If you think the real unemployment rate in the United States is 9.5%, I'd urge you to reconsider that already bleak assessment. The reality is far bleaker than that. The nation's real unemployment rate is 16.5%. That's because the official 9.5% rate doesn't include the 3.7 million-plus people who are reluctantly working only part time because of the poor labor market. And it doesn't include the workers who have given up scouring want ads for seemingly nonexistent jobs. Today the New York Times looks at the nation's painful reality:
In California and a handful of other states, one out of every five people who would like to be working full time is not now doing so.
It is a startling sign of the pain that the Great Recession is inflicting, and it is largely missed by the official, oft-repeated statistics on unemployment. The national unemployment rate has risen to 9.5 percent, the highest level in more than a quarter-century. Yet it still excludes all those who have given up looking for a job and those part-time workers who want to be working full time.
Include them -- as the Labor Department does when calculating its broadest measure of the job market -- and the rate reached 23.5 percent in Oregon this spring, according to a New York Times analysis of state-by-state data. It was 21.5 percent in both Michigan and Rhode Island and 20.3 percent in California. In Tennessee, Nevada and several other states that have relied heavily on manufacturing or housing, the rate was just under 20 percent this spring and may have since surpassed it.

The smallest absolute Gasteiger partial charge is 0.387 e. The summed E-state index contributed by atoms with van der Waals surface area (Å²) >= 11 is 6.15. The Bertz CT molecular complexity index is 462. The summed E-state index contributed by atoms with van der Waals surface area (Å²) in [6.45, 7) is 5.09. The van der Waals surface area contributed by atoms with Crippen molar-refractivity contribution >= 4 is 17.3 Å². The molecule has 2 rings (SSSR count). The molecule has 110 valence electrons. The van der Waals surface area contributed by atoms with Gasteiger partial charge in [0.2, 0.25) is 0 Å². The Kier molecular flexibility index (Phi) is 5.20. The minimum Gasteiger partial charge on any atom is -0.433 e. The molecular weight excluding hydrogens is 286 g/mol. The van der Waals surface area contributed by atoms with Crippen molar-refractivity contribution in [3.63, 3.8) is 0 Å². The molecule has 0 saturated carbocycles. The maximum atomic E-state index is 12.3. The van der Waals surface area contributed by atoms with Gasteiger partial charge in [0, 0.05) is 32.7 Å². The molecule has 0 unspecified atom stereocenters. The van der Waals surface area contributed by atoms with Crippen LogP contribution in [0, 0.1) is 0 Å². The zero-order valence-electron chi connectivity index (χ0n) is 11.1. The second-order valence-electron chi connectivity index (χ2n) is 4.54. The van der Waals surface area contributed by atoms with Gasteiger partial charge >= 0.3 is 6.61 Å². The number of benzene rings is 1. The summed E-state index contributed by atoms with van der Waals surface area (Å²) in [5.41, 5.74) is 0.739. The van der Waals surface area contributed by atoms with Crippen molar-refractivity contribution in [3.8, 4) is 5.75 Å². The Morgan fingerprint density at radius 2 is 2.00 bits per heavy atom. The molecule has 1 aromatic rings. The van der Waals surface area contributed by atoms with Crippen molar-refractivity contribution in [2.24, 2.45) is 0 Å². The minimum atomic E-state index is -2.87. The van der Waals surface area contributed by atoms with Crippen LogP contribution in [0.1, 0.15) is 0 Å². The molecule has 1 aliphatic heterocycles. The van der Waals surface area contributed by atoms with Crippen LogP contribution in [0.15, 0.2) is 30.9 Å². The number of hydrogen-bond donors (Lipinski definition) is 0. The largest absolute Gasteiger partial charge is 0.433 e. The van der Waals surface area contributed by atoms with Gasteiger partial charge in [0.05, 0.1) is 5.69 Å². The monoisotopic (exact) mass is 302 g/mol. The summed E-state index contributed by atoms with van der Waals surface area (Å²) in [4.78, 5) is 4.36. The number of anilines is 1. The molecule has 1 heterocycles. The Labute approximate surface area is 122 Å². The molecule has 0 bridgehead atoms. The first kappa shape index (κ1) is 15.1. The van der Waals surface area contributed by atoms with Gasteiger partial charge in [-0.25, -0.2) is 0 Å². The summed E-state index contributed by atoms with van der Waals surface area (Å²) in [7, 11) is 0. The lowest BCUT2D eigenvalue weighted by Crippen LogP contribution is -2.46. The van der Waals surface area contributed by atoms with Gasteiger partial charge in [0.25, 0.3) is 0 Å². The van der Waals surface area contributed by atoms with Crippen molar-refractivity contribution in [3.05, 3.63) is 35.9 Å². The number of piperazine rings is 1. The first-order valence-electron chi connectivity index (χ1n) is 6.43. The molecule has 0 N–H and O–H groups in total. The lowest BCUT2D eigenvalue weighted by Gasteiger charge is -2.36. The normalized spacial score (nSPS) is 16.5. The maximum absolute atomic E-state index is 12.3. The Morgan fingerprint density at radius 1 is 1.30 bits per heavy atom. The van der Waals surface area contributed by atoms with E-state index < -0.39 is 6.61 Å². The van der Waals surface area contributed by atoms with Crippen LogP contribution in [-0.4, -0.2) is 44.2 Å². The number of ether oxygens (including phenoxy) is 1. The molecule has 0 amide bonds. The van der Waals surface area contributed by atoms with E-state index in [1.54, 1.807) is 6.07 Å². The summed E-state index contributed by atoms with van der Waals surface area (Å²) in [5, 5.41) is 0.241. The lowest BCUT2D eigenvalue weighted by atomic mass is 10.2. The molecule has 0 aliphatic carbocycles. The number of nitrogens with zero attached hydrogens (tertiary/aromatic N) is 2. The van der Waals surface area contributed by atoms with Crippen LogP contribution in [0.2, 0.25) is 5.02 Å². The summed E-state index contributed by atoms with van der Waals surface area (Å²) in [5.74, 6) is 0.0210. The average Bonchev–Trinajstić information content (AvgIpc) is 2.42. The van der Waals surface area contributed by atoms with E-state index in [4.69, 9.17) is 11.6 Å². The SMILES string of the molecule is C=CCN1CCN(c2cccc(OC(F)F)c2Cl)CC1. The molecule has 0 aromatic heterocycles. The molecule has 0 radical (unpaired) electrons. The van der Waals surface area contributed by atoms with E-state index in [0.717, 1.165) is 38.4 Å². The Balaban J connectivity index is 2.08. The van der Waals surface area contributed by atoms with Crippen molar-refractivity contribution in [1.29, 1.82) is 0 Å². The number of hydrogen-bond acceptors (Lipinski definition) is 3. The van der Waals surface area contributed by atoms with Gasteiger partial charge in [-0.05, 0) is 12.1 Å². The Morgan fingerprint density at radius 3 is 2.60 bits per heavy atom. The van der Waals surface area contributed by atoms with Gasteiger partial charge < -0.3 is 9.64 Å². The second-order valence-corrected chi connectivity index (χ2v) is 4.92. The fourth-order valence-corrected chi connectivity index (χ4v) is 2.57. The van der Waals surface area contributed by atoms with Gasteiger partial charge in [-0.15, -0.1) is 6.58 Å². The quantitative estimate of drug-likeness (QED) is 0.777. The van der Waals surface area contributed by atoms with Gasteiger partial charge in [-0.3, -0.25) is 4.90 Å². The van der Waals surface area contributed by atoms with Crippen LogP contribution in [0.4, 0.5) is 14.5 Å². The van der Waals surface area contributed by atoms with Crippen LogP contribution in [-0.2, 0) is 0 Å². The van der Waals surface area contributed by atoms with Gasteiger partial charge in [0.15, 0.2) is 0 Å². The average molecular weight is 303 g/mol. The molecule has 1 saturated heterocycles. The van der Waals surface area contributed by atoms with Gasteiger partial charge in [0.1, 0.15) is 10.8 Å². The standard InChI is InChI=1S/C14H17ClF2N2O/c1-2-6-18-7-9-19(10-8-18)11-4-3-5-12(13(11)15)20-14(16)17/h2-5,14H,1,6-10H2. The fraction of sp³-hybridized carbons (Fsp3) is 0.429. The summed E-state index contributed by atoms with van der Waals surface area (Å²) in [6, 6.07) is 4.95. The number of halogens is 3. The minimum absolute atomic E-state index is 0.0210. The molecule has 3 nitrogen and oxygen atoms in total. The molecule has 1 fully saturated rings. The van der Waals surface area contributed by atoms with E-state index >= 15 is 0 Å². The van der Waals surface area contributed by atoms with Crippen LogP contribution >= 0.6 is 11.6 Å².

Almost nobody believes that unemployment has finished rising, either. On Tuesday, President Obama said he expected it to "tick up for several months."
It's fair to say, then, that the downturn is moving into a new stage. It has already been through three: the prologue, when credit markets began to quiver in 2007; the big shock, when the collapse of Lehman Brothers, in September 2008, led into almost six months of terrible economic news; and the stabilization, when the news became more mixed.
Now comes Stage 4: the slog.
A slog? More like a deepening morass. According to the New York Times by September, "one out of every four Californians -- and Oregonians and South Carolinians and Michiganders -- who would like to have a full-time job might not have one."
Even more troubling is the "median weeks unemployed" which now stands at 17.9 weeks, a number much higher than at any time since the BLS began keeping track of this statistic in 1967. This means that not only are people getting laid-off, they are not finding new jobs in quick fashion. The broadest measure of unemployment, "U6" (16.5%) is also the highest since they began keeping this statistic in 1994. The highest number before this recession was 11.8%.
Nor does this number include those now "enjoying" furloughs. In California, state employees, for example, have been furloughed three days a month. A friend who works for a gay men's health care non-profit recently had his hours cut 20%. Suddenly even full-time jobs are becoming part-time ones.